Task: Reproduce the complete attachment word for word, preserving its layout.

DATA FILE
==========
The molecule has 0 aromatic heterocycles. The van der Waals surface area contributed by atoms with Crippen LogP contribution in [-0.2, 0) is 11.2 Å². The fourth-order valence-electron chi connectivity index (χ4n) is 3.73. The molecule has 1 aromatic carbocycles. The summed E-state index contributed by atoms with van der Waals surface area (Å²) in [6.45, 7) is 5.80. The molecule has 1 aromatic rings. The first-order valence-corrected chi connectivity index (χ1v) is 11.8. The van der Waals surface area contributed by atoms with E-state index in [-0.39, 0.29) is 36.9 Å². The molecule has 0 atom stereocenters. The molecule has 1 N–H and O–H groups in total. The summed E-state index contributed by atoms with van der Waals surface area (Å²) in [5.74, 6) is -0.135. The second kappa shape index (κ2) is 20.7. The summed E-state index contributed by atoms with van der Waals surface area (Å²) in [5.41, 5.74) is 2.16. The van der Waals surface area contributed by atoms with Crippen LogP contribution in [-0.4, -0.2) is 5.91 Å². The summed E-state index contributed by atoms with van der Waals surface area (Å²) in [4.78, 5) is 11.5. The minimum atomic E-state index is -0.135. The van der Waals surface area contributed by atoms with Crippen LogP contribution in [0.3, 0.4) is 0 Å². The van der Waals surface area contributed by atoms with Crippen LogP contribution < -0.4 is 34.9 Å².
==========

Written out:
The molecule has 0 aromatic heterocycles. The van der Waals surface area contributed by atoms with Crippen LogP contribution in [-0.2, 0) is 11.2 Å². The fourth-order valence-electron chi connectivity index (χ4n) is 3.73. The molecule has 1 aromatic carbocycles. The summed E-state index contributed by atoms with van der Waals surface area (Å²) in [6.45, 7) is 5.80. The molecule has 1 aromatic rings. The first-order valence-corrected chi connectivity index (χ1v) is 11.8. The van der Waals surface area contributed by atoms with E-state index in [-0.39, 0.29) is 36.9 Å². The molecule has 0 atom stereocenters. The molecule has 1 N–H and O–H groups in total. The summed E-state index contributed by atoms with van der Waals surface area (Å²) in [5.74, 6) is -0.135. The second kappa shape index (κ2) is 20.7. The summed E-state index contributed by atoms with van der Waals surface area (Å²) in [5.41, 5.74) is 2.16. The van der Waals surface area contributed by atoms with Crippen LogP contribution in [-0.4, -0.2) is 5.91 Å². The summed E-state index contributed by atoms with van der Waals surface area (Å²) in [4.78, 5) is 11.5. The minimum atomic E-state index is -0.135. The van der Waals surface area contributed by atoms with Crippen LogP contribution in [0.3, 0.4) is 0 Å². The van der Waals surface area contributed by atoms with Crippen LogP contribution < -0.4 is 34.9 Å².